quinta-feira, dezembro 23, 2010

Scientist Uncovers Switch Controlling Protein Production

ScienceDaily (Dec. 22, 2010) — A scientist from the Florida campus of The Scripps Research Institute has discovered a molecular switch that controls the synthesis of ribosomes. Ribosomes are the large machineries inside all living cells that produce proteins, the basic working units of any cell. These new findings offer a novel target for potential treatments for a range of diseases, including cancer.

The study is published in the December 24, 2010 edition of theJournal of Molecular Biology.

The study identified the molecular switch, essentially formed by a small sequence of RNA, that controls a critical part of ribosome synthesis to allow for strict, albeit temporary, regulation of the process.

"These kinds of switches in RNA are thought to be slow acting," said Katrin Karbstein, an assistant professor in the Department of Cancer Biology at Scripps Florida who helped lead the study. "That suggests a point where we might intervene to modify the process -- then you could potentially shut down the pathway, because if you don't produce ribosomes, you cannot make proteins. Thus, cells can't grow. That would be a desirable outcome in cancer, for example."

This slowness may be there precisely so these regulatory points can be introduced for cells to downregulate growth when nutrition is scarce.

"Perhaps, nature has found a way to exploit RNA's Achilles' heel -- its propensity to form alternative structures that can lead to protein misfolding, which, in turn, can cause diseases ranging from Alzheimer's to diabetes," Karbstein said. "Nature might be using this to stall important biological processes and allow for quality control and regulation."

Read more here/Leia mais aqui: Science Daily


Journal of Molecular Biology
Volume 405, Issue 1, 7 January 2011, Pages 3-17

An RNA Conformational Switch Regulates Pre-18S rRNA Cleavage

Allison C. Lamanna1, 1 and Katrin Karbstein1, 2, , 

1 Department of Chemistry, University of Michigan, 930 N. University, Ann Arbor, MI 48109-1055, USA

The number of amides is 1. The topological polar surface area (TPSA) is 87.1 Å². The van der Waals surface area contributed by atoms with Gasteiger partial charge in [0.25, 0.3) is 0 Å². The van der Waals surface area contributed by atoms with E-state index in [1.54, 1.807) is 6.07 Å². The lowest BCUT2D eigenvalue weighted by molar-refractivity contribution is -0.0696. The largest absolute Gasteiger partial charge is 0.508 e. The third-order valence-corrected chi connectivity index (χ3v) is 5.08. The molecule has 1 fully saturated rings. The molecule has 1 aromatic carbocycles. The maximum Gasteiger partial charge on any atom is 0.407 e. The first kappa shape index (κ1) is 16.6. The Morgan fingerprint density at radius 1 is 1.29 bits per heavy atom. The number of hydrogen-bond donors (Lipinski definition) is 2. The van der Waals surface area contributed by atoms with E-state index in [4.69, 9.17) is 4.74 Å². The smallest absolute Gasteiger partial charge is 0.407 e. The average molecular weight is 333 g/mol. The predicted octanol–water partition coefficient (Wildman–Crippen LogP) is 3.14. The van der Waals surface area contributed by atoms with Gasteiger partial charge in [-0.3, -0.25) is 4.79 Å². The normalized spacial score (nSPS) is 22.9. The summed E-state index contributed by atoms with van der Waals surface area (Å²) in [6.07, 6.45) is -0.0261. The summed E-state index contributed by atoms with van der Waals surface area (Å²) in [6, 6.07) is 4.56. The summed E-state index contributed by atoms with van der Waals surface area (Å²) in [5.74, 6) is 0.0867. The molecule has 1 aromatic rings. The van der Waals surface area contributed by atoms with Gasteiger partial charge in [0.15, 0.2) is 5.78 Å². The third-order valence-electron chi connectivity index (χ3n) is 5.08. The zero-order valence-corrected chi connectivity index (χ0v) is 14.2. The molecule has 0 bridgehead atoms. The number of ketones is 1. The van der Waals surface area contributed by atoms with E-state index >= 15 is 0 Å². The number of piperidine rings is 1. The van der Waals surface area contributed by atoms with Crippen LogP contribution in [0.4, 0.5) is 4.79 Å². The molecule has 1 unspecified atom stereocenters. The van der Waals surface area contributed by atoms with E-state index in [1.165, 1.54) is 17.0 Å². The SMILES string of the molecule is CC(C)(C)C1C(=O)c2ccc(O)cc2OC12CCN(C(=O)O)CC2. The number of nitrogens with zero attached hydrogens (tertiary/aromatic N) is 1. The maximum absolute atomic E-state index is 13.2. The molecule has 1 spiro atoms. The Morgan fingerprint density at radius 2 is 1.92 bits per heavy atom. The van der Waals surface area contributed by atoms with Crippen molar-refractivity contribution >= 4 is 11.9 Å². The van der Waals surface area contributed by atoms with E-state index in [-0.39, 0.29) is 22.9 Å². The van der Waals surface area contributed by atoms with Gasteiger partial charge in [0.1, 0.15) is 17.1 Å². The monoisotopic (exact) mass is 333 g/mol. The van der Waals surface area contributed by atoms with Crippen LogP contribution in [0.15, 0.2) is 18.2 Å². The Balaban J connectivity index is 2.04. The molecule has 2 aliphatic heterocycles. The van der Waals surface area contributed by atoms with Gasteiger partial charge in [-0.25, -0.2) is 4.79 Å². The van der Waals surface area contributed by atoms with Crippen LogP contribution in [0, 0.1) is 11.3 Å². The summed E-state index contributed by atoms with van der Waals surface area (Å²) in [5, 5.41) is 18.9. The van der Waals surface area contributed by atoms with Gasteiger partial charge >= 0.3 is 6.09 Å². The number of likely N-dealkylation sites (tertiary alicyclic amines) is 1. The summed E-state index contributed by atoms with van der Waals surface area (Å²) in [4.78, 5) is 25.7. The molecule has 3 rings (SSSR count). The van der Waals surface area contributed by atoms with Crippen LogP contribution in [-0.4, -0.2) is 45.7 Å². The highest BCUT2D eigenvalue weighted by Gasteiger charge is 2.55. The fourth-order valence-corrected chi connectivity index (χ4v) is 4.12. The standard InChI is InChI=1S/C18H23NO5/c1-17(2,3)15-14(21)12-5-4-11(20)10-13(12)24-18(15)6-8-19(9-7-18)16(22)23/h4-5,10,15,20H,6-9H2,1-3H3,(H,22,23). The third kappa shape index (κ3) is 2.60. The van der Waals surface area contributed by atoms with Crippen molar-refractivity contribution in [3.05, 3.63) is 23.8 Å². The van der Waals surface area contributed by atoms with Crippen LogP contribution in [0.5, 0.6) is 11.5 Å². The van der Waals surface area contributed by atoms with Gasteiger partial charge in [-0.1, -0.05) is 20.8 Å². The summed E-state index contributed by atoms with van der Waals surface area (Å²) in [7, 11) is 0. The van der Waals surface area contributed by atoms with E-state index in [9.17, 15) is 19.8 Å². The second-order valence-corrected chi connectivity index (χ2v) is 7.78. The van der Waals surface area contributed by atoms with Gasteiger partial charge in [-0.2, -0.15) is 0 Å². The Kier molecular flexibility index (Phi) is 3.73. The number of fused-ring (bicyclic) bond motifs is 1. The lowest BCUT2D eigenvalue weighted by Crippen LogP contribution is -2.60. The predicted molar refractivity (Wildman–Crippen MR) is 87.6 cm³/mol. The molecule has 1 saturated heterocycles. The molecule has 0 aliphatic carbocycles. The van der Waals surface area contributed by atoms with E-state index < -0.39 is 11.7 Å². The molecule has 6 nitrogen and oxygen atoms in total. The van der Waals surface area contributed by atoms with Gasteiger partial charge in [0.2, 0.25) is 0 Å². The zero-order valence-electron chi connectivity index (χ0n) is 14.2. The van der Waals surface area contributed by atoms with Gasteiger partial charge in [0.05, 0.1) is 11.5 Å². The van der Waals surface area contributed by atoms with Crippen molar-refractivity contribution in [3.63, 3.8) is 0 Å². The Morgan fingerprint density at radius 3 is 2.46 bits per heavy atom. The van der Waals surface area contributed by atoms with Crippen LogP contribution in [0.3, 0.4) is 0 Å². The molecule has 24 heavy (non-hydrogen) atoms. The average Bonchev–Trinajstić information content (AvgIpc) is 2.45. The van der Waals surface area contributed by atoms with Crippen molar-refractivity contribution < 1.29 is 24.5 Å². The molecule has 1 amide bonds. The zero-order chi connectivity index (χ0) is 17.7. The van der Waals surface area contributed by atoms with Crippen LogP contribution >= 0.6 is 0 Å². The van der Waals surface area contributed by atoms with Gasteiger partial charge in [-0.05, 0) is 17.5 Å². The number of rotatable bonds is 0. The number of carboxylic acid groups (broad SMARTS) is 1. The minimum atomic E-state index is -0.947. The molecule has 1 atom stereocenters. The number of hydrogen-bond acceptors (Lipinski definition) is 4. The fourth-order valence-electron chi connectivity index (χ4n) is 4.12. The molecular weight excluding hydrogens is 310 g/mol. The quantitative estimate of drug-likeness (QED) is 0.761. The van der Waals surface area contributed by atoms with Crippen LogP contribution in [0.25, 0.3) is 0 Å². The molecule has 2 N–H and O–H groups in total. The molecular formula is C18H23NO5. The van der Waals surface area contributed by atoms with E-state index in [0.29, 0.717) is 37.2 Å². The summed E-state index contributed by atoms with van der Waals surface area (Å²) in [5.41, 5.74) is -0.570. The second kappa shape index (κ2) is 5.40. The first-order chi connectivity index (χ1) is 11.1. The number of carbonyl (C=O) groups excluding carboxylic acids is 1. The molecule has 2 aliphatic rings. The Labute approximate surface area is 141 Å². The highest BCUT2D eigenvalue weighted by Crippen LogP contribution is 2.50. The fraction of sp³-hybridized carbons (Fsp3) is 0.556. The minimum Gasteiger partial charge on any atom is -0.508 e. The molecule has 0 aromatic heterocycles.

2 Department of Biological Chemistry, University of Michigan, Ann Arbor, MI 48109-1055, USA

Received 19 August 2010; 
revised 27 September 2010; 
accepted 29 September 2010. 

Edited by D. E. Draper. 

Available online 8 October 2010. 


To produce mature ribosomal RNAs (rRNAs), polycistronic rRNA transcripts are cleaved in an ordered series of events. We have uncovered the molecular basis for the ordering of two essential cleavage steps at the 3′-end of 18S rRNA. Using in vitro and in vivo structure probing, RNA binding and cleavage experiments, and yeast genetics, we demonstrate that a conserved RNA sequence in the spacer region between the 18S and 5.8S rRNAs base-pairs with the decoding site of 18S rRNA in early assembly intermediates. Nucleolar cleavage at site A2 excises this sequence element, leading to a conformational switch in pre-18S rRNA, by which the ribosomal decoding site is formed. This conformational switch positions the nuclease Nob1 for cytoplasmic cleavage at the 3′-end of 18S rRNA and is required for the final maturation step of 18S rRNA in vivo and in vitro. More generally, our data show that the intrinsic ability of RNA to form stable structural switches is exploited to order and regulate RNA-dependent biological processes.

Graphic Abstract

Research Highlights

► Cleavage at site A2 leads to a conformational switch in pre-18S rRNA. ► The decoding site is not formed in the early structure. ► Nob1 binds both structures but cleaves only the mature structure. ► Stabilizing the early structure delays Nob1-dependent cleavage in vivo. ► The switch orders cleavages at sites A2 and D.

Keywords: ribosome assembly; RNA conformational switch; RNA cleavage; RNP assembly

Abbreviations: rRNA, ribosomal RNA; H44, helix 44; ITS1, internal transcribed spacer 1


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